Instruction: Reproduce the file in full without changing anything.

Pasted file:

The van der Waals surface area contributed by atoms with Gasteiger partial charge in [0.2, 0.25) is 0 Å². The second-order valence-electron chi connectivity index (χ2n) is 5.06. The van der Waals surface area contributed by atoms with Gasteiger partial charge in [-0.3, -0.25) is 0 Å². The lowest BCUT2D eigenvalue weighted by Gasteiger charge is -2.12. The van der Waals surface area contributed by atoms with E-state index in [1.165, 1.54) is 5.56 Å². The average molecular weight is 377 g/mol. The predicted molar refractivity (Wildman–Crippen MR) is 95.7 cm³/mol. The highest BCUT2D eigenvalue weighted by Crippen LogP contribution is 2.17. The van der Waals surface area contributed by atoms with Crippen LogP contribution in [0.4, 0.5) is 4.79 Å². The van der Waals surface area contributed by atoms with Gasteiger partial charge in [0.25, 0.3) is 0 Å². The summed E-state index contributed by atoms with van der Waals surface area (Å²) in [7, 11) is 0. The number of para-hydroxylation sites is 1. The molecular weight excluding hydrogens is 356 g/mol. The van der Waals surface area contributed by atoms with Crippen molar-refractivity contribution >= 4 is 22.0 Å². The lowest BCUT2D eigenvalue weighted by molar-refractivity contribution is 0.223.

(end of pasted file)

The van der Waals surface area contributed by atoms with Gasteiger partial charge in [0.2, 0.25) is 0 Å². The second-order valence-electron chi connectivity index (χ2n) is 5.06. The van der Waals surface area contributed by atoms with Gasteiger partial charge in [-0.3, -0.25) is 0 Å². The lowest BCUT2D eigenvalue weighted by Gasteiger charge is -2.12. The van der Waals surface area contributed by atoms with E-state index in [1.165, 1.54) is 5.56 Å². The average molecular weight is 377 g/mol. The predicted molar refractivity (Wildman–Crippen MR) is 95.7 cm³/mol. The highest BCUT2D eigenvalue weighted by Crippen LogP contribution is 2.17. The van der Waals surface area contributed by atoms with Crippen LogP contribution in [0.4, 0.5) is 4.79 Å². The van der Waals surface area contributed by atoms with Gasteiger partial charge in [0.25, 0.3) is 0 Å². The summed E-state index contributed by atoms with van der Waals surface area (Å²) in [7, 11) is 0. The number of para-hydroxylation sites is 1. The molecular weight excluding hydrogens is 356 g/mol. The van der Waals surface area contributed by atoms with Crippen molar-refractivity contribution >= 4 is 22.0 Å². The lowest BCUT2D eigenvalue weighted by molar-refractivity contribution is 0.223.